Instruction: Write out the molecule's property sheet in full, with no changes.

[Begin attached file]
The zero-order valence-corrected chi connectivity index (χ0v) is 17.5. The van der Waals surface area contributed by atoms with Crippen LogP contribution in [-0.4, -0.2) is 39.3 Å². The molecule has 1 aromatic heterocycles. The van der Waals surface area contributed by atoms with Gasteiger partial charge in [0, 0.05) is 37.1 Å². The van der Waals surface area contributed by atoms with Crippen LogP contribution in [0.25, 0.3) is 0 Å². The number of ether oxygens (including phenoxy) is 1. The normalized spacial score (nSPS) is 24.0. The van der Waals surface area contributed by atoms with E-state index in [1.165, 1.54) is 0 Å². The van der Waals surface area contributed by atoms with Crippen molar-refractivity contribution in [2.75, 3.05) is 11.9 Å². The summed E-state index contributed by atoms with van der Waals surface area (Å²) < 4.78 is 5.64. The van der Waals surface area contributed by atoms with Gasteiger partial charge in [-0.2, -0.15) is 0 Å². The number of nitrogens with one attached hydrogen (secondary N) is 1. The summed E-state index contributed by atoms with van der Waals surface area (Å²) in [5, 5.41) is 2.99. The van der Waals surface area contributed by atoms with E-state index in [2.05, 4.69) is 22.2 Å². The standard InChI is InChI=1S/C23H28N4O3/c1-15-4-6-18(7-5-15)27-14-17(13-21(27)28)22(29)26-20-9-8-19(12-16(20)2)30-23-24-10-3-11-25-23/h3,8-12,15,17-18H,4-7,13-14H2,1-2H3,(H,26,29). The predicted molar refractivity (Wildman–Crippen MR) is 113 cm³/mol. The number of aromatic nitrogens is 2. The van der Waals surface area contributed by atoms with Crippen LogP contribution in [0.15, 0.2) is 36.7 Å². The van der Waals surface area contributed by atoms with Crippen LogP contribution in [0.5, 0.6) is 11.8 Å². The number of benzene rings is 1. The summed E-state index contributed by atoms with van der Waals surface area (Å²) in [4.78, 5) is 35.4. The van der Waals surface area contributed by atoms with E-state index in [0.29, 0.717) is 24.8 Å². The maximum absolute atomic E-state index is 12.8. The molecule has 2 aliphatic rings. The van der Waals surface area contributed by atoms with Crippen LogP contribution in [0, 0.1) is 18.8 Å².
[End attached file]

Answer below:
The zero-order valence-corrected chi connectivity index (χ0v) is 17.5. The van der Waals surface area contributed by atoms with Crippen LogP contribution in [-0.4, -0.2) is 39.3 Å². The molecule has 1 aromatic heterocycles. The van der Waals surface area contributed by atoms with Gasteiger partial charge in [0, 0.05) is 37.1 Å². The van der Waals surface area contributed by atoms with Crippen LogP contribution in [0.25, 0.3) is 0 Å². The number of ether oxygens (including phenoxy) is 1. The normalized spacial score (nSPS) is 24.0. The van der Waals surface area contributed by atoms with E-state index in [1.165, 1.54) is 0 Å². The van der Waals surface area contributed by atoms with Crippen molar-refractivity contribution in [2.75, 3.05) is 11.9 Å². The summed E-state index contributed by atoms with van der Waals surface area (Å²) < 4.78 is 5.64. The van der Waals surface area contributed by atoms with Gasteiger partial charge in [-0.2, -0.15) is 0 Å². The number of nitrogens with one attached hydrogen (secondary N) is 1. The summed E-state index contributed by atoms with van der Waals surface area (Å²) in [5, 5.41) is 2.99. The van der Waals surface area contributed by atoms with E-state index in [2.05, 4.69) is 22.2 Å². The standard InChI is InChI=1S/C23H28N4O3/c1-15-4-6-18(7-5-15)27-14-17(13-21(27)28)22(29)26-20-9-8-19(12-16(20)2)30-23-24-10-3-11-25-23/h3,8-12,15,17-18H,4-7,13-14H2,1-2H3,(H,26,29). The predicted molar refractivity (Wildman–Crippen MR) is 113 cm³/mol. The number of aromatic nitrogens is 2. The van der Waals surface area contributed by atoms with Crippen LogP contribution in [0.15, 0.2) is 36.7 Å². The van der Waals surface area contributed by atoms with Crippen LogP contribution in [0.5, 0.6) is 11.8 Å². The number of benzene rings is 1. The summed E-state index contributed by atoms with van der Waals surface area (Å²) in [4.78, 5) is 35.4. The van der Waals surface area contributed by atoms with E-state index in [0.29, 0.717) is 24.8 Å². The maximum absolute atomic E-state index is 12.8. The molecule has 2 aliphatic rings. The van der Waals surface area contributed by atoms with Crippen LogP contribution in [0, 0.1) is 18.8 Å².